Regnerus's study, the New Family Structures Study, interviewed 15,000 adults aged 18-39 and asked dozens of questions about their lives, including whether their mother or father had ever been involved in a same-sex relationship. Among those whose parents had been involved in same-sex relationships, the outcomes were significantly worse than for children raised by married mothers and fathers. Even after controlling for factors such as age, race, gender or the gay-friendliness of the state in which they lived, those raised in homes with one (or more) gay parents reported that they experienced more depression, ill health, unemployment, infidelity, drug use, trouble with the law, sexual partners, sexual victimization, and unhappy childhood memories.
Critics protest that the NFSS is comparing the gold standard -- intact married-parent homes -- with families that have experienced many levels of instability. That's true. Only a tiny percentage of the adults in the NFSS study spent their entire childhoods with their gay parent and a committed partner. The rest had seen their parents' marriages dissolve, either because of sexual orientation issues or for other reasons or they never formed and they lived in a variety of household configurations during their formative years. Regnerus does not deny this saying, "One notable theme among the adult children of same-sex parents ... is household instability, and plenty of it. ... While we know that good things tend to happen ... when people provide households that last, parents in the (study) who had same-sex relationships were the least likely to exhibit such stability."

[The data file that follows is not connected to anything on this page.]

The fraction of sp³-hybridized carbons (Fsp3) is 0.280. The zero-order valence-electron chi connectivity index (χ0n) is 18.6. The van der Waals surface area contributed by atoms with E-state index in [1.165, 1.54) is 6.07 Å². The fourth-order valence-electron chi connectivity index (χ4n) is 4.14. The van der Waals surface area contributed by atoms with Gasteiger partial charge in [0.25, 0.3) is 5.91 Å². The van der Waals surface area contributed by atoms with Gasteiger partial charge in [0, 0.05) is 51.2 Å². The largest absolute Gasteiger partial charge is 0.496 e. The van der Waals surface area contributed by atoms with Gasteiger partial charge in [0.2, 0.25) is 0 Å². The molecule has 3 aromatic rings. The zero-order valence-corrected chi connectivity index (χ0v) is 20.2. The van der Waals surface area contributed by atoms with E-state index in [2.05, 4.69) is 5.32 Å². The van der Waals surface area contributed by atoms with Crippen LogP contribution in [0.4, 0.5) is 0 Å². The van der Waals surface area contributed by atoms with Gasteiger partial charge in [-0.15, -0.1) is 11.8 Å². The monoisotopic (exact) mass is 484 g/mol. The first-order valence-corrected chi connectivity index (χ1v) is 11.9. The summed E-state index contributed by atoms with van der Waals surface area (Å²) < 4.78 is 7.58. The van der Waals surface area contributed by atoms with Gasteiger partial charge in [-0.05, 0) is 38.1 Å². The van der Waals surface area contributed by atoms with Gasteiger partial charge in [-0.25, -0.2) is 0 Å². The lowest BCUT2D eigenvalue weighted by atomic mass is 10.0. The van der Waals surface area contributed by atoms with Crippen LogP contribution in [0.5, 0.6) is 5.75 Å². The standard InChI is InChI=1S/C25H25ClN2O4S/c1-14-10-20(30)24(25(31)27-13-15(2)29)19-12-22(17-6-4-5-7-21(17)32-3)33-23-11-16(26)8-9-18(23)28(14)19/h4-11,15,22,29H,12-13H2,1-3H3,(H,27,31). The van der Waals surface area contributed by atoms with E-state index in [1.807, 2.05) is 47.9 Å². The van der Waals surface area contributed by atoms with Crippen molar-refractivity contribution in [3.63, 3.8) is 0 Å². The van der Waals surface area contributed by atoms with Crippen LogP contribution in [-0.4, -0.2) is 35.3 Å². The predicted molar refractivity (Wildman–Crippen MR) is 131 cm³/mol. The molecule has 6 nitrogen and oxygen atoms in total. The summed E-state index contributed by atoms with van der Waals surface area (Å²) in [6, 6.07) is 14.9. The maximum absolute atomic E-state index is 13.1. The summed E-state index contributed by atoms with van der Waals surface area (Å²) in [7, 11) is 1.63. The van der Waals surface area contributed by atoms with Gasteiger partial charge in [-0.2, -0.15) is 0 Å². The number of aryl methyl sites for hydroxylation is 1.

Same-sex marriage advocates argue that once gay marriage is universalized, GLBT couples will be able to offer the same kind of stability that married heterosexual couples do. That may turn out to be true. But a) it may not, and b) it doesn't disprove the evidence NFSS has compiled that earlier "no difference" studies were excessively cheery.
Regnerus declines to advise about whether same-sex marriage is a good idea or not. But he does make a point that his critics have entirely missed: gay marriages, even if they achieve stability and durability, will continue to lack the "kin altruism" that marks biological parents. Though it isn't essential -- many adoptive couples succeed wonderfully without it -- the evidence suggests that the biological tie between parent and child is important in securing the very stability so necessary for children to thrive. Far, far too many heterosexual married couples divorce or fail to marry at all these days. And yet the stability of married, male/female parents outstrips that of adoptive, stepparent or co-habiting parents. If same-sex parents achieve a comparable level of stability, they will achieve what adoptive, stepparent and co-habiting couples have not.